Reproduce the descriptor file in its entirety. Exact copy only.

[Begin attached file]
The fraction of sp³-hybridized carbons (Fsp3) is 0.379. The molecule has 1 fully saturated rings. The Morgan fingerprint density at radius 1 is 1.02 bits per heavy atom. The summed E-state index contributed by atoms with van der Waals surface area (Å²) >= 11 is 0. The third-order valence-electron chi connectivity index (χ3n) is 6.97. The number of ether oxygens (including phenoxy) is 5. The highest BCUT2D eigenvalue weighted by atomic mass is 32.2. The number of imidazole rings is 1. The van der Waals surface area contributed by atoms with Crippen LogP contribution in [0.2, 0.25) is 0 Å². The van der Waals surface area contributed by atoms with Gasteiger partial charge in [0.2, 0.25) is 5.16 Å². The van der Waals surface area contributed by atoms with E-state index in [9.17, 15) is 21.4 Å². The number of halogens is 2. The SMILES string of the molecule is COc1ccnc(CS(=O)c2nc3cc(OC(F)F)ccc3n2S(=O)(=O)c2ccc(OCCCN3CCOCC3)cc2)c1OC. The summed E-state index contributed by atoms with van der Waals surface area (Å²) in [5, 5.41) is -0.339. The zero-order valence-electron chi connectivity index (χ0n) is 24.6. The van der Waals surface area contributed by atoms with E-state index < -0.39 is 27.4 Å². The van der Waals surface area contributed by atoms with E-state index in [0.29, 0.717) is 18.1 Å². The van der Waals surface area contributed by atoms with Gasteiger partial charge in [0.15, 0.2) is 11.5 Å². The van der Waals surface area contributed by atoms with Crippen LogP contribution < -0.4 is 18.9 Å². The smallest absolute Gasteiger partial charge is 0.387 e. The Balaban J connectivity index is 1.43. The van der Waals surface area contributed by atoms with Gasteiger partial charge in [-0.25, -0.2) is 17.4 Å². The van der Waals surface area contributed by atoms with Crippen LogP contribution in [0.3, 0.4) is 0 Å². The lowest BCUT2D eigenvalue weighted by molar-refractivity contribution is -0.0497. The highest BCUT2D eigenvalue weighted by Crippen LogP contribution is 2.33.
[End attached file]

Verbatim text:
The fraction of sp³-hybridized carbons (Fsp3) is 0.379. The molecule has 1 fully saturated rings. The Morgan fingerprint density at radius 1 is 1.02 bits per heavy atom. The summed E-state index contributed by atoms with van der Waals surface area (Å²) >= 11 is 0. The third-order valence-electron chi connectivity index (χ3n) is 6.97. The number of ether oxygens (including phenoxy) is 5. The highest BCUT2D eigenvalue weighted by atomic mass is 32.2. The number of imidazole rings is 1. The van der Waals surface area contributed by atoms with Crippen LogP contribution in [0.2, 0.25) is 0 Å². The van der Waals surface area contributed by atoms with Gasteiger partial charge in [0.2, 0.25) is 5.16 Å². The van der Waals surface area contributed by atoms with E-state index in [9.17, 15) is 21.4 Å². The number of halogens is 2. The SMILES string of the molecule is COc1ccnc(CS(=O)c2nc3cc(OC(F)F)ccc3n2S(=O)(=O)c2ccc(OCCCN3CCOCC3)cc2)c1OC. The summed E-state index contributed by atoms with van der Waals surface area (Å²) in [5, 5.41) is -0.339. The zero-order valence-electron chi connectivity index (χ0n) is 24.6. The van der Waals surface area contributed by atoms with E-state index < -0.39 is 27.4 Å². The van der Waals surface area contributed by atoms with E-state index in [0.29, 0.717) is 18.1 Å². The van der Waals surface area contributed by atoms with Gasteiger partial charge in [0.15, 0.2) is 11.5 Å². The van der Waals surface area contributed by atoms with Crippen LogP contribution < -0.4 is 18.9 Å². The smallest absolute Gasteiger partial charge is 0.387 e. The Balaban J connectivity index is 1.43. The van der Waals surface area contributed by atoms with Gasteiger partial charge in [-0.25, -0.2) is 17.4 Å². The van der Waals surface area contributed by atoms with Crippen LogP contribution in [0.3, 0.4) is 0 Å². The lowest BCUT2D eigenvalue weighted by molar-refractivity contribution is -0.0497. The highest BCUT2D eigenvalue weighted by Crippen LogP contribution is 2.33.